THE BRAKES FILE

Here are 20 things you never knew about Leamington FC

Here are 20 things you never knew about Leamington FC*England manager Kevin Keegan heads a list of celebrated players appearing at the Windmill ground. He turned out for Scunthorpe United Reserves in a 1960s Midland League match.

*Leamington Town FC also had an athletics section in the early 1900s. Its annual sports day in Victoria park drew regular 2,000-plus crowds to watch running and cycle races.

*The club s 9-0 defeat at Tranmere Rovers in 1979 was their worst FA Cup drubbing at the hands of league opposition. Manager Jimmy Knox described it simply as "a nightmare."

*Popular player Ted Rowlatt waited eight years and a world war to make his second appearance for Leamington Town. Joining the Royal Engineers after his debut in 1911, he returned in 1919 - with a Military Medal won at the battle of the Somme in 1916.

*Midfielder Alan Ollis briefly swapped the Windmill ground for 75,000-strong crowds in Bangladesh when he joined a Sussex Wanderers overseas tour in 1983.

*Early rivals Leamington St John s were known as 'the club formed in a pig-sty following a meeting held by supporter Billy Griffiths. The club s real headquarters was the Green Man pub.

*Birmingham City players popularised bathing in the Royal Pump Room s saline waters as a pre-match ritual in the 1940s and 50s.

*Ex-Nottingham Forest and Birmingham City player Sid Ottewell was Brakes longest-serving manager of the modern era. He led the club during its successful 1960-69 period.

*Culworth Close residents forced Brakes to erect high fences in 1979 after complaining mis-hit balls were damaging their houses and gardens.

*Only 350 of the 1,307 fans who saw Brakes lift the Southern League title in 1983 returned for the start of the next campaign following a summer of adverse publicity over the club s future.

"Where did they all go?" manager Graham Allner asked.

*Star-studded forces matches were held at the Windmill ground during the Second World War. Legends Billy Wright and Tommy Lawton were among those appearing.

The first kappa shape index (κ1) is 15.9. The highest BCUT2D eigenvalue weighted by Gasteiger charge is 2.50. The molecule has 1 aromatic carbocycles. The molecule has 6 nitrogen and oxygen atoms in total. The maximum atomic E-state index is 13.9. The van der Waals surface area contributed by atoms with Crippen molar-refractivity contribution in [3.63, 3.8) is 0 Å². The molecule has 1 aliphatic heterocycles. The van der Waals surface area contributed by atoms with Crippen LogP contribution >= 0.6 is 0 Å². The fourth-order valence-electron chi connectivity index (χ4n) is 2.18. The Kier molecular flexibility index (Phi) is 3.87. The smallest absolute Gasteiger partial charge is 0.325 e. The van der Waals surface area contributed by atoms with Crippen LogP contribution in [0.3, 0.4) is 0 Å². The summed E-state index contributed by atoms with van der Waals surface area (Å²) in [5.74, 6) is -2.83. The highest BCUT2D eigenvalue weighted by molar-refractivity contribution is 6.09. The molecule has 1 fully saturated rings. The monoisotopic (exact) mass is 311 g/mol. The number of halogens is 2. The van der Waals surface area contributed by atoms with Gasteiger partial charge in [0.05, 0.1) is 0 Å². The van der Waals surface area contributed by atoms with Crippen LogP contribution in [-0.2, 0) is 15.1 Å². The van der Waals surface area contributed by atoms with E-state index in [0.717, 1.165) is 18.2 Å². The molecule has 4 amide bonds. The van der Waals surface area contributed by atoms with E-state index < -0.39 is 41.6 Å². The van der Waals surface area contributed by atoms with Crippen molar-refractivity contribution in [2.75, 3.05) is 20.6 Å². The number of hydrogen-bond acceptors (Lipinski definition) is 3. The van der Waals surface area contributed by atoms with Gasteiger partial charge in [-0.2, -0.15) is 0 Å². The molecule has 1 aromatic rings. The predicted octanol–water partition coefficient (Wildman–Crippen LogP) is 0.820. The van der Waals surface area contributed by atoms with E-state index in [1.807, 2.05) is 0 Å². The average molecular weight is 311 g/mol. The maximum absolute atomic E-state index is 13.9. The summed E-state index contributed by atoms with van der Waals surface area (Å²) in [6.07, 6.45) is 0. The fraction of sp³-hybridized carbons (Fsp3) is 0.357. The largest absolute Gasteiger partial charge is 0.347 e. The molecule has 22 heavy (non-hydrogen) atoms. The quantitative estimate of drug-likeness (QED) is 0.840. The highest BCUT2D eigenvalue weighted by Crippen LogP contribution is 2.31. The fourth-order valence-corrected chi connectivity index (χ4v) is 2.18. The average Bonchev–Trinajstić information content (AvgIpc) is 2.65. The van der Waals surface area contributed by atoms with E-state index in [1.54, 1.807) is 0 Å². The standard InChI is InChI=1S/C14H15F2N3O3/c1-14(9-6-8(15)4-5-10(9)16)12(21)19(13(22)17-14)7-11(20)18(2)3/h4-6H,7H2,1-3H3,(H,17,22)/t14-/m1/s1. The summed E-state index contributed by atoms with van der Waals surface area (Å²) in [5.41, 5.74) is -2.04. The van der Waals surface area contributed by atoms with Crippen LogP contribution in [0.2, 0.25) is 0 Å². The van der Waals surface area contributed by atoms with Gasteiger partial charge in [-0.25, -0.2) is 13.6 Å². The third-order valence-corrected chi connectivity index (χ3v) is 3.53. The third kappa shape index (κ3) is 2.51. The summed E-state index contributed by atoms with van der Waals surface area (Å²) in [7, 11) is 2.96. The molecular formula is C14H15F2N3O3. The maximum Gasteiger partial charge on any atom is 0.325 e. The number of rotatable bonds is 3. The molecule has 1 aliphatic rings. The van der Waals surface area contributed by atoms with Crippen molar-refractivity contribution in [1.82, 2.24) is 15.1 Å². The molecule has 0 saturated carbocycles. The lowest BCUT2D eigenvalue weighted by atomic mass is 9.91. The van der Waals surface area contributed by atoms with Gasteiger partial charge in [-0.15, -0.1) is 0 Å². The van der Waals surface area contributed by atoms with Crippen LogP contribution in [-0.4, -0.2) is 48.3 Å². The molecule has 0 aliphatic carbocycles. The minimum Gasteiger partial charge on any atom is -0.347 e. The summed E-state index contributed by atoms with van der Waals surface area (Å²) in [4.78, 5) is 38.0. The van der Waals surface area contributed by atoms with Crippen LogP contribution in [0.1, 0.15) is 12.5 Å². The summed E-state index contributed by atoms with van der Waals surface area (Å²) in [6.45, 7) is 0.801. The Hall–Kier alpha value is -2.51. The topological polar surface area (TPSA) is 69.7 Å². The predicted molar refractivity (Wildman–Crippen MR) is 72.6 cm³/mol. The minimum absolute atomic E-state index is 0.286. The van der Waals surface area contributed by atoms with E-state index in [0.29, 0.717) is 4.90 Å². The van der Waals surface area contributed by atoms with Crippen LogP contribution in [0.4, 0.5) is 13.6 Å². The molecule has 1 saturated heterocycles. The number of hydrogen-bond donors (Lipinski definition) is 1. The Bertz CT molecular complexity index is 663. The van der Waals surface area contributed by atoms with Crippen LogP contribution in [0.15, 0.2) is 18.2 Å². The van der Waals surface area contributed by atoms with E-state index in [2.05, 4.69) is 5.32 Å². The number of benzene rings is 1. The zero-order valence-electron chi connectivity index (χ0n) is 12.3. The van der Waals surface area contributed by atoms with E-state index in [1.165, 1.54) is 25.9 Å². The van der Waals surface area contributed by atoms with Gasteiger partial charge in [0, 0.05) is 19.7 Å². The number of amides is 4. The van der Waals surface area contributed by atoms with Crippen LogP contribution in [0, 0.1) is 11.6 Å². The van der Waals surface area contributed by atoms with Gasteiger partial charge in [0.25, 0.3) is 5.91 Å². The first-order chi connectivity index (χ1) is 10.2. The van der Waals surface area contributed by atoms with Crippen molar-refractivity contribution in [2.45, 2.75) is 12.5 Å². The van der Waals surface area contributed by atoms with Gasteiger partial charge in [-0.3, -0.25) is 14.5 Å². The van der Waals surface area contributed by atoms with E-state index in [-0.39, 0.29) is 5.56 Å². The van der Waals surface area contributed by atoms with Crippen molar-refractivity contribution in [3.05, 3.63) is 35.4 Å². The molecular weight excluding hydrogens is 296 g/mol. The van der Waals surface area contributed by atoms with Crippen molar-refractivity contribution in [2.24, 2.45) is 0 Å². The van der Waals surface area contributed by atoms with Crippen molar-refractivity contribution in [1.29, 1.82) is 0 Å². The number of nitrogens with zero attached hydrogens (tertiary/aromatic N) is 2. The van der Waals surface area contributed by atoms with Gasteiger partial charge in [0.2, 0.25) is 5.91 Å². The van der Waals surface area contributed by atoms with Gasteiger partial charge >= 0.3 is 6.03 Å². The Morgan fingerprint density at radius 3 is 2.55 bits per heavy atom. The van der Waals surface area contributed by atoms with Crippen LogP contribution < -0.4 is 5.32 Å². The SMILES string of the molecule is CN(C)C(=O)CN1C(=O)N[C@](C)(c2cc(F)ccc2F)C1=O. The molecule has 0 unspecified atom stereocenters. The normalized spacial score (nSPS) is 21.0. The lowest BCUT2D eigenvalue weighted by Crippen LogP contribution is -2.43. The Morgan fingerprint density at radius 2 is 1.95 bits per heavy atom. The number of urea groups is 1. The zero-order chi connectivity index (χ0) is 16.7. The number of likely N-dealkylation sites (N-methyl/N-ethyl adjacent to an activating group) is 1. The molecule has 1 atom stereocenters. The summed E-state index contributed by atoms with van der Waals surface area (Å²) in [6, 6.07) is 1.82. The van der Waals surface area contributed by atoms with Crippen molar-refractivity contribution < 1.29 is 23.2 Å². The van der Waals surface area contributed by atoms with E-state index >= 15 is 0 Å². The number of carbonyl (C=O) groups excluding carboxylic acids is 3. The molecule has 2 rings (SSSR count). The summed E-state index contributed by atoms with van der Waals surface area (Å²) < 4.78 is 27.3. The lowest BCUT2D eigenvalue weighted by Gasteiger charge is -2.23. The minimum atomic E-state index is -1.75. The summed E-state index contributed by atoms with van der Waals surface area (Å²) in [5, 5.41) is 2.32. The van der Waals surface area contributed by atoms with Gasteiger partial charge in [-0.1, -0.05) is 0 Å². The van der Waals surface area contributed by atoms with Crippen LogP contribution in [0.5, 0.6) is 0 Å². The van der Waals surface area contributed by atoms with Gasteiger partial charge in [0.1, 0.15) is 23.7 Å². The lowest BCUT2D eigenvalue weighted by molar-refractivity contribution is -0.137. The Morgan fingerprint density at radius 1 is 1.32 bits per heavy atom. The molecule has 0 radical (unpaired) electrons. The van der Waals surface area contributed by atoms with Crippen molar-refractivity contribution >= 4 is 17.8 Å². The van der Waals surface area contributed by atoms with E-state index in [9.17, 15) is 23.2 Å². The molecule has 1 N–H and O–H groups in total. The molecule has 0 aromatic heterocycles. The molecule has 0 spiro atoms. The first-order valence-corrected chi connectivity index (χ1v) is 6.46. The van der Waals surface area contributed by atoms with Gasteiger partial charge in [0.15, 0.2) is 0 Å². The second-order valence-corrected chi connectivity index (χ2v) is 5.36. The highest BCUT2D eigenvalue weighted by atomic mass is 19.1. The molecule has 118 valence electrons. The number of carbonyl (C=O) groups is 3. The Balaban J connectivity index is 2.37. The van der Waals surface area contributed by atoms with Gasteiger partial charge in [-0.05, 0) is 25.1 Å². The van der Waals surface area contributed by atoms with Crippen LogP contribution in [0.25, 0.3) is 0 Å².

*A specially-chartered train took 500 Leamington Town fans to Coventry for the 1908 Midland Daily Telegraph Cup final. Town lost 4-3 to Foleshill Great Heath.

*Former Brakes manager Graham Allner steered rivals Kidderminster Harriers to the Vauxhall Conference title, an FA Trophy win and several thrilling cup runs after leaving the Windmill ground in 1983.

*A bad-tempered match between local rivals Leamington St Mark s and Cubbington Albion in 1920 led to assault charges and gave the latter club the nickname they retain today - the Earbiters.

*Leamington Town pulled off a transfer coup in 1924 by signing ex-Notts County, Norwich City and Southend United star Arthur Woodland as player manager.

*Jimmy Knox is probably Leamington s best-remembered manager. Running the side for most of the 70s after appearing as a player the previous decade, he led the club to several cup wins and a place in the Conference - the highest competition outside the Football League.

He later led VS Rugby to an FA Vase win at Wembley. Brother Archie served as number two to Walter Smith at Rangers.

*Coventry City boss Don MacKay presented a 4,500-signature to council officials as the campaign to save Leamington from extinction began to look doomed in 1988.

*The first ever newspaper story about Leamington Town appeared in the Courieron October 3, 1891. It read: "Football - an effort is being made to establish a Leamington football club to play the association game, and it seems likely to be successful."

*In an early, one-sided encounter with the Parish Church club, Leamington Town fans were treated to the sight of goalkeeper Walters smoking a cigar between the posts. He later grew bored and set off up the field as a self-appointed striker.

*Long-time Brakes supporter Jimmy Hill donated his appearance fee to club funds when speaking at the annual dinner at the Regent Hotel in 1998.